Making drinking water out of seawater is a growing trend but a potential threat to the environment that could exacerbate climate change, according to WWF, a prominent conservation organization.

The WWF review, Making water: Desalination – option or distraction for a thirsty world?, shows that some of the driest and thirstiest places are turning to desalination.

“Desalinating the sea is an expensive, energy-intensive and greenhouse gas emitting way to get water,” says Jamie Pittock, a WWF director. “It may have a place in the world's future freshwater supplies, but regions still have cheaper, better and complementary ways to supply water that are less risky to the environment.”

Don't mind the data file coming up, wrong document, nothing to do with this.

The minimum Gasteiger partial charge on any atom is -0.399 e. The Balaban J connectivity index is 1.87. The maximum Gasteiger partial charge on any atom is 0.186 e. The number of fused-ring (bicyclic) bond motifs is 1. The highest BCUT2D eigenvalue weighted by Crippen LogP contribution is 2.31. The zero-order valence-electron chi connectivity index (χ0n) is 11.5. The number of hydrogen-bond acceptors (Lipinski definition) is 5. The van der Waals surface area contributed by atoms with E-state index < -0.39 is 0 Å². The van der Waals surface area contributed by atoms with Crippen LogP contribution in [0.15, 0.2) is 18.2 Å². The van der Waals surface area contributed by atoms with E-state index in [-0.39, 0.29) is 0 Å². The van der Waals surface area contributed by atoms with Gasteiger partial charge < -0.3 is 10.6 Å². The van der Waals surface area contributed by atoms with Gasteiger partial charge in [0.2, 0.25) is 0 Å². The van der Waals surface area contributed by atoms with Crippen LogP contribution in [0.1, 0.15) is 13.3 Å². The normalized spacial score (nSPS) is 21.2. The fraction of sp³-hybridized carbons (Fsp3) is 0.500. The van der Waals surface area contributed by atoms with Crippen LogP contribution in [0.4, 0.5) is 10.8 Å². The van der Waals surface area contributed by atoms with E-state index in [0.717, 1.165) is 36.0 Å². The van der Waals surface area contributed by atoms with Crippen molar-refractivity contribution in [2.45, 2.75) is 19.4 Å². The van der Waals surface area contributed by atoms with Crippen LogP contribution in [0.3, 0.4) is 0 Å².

It is estimated that around 60 percent of freshwater needs in the Arabian Gulf are met through desalination, and the Australian city of Perth may be looking to source one-third of its freshwater the same way. Spain is devoting an astonishing proportion of its desalinated water to agriculture – at 22 percent, the highest level in the world – as well as to holiday resorts in arid areas.

Impacts of desalination include brine build-up, increased greenhouse gas emissions, destruction of prized coastal areas and reduced emphasis on conservation of rivers and wetlands. Many of the areas of most intensive desalination activity also have a history of damaging natural water resources, particularly ground water.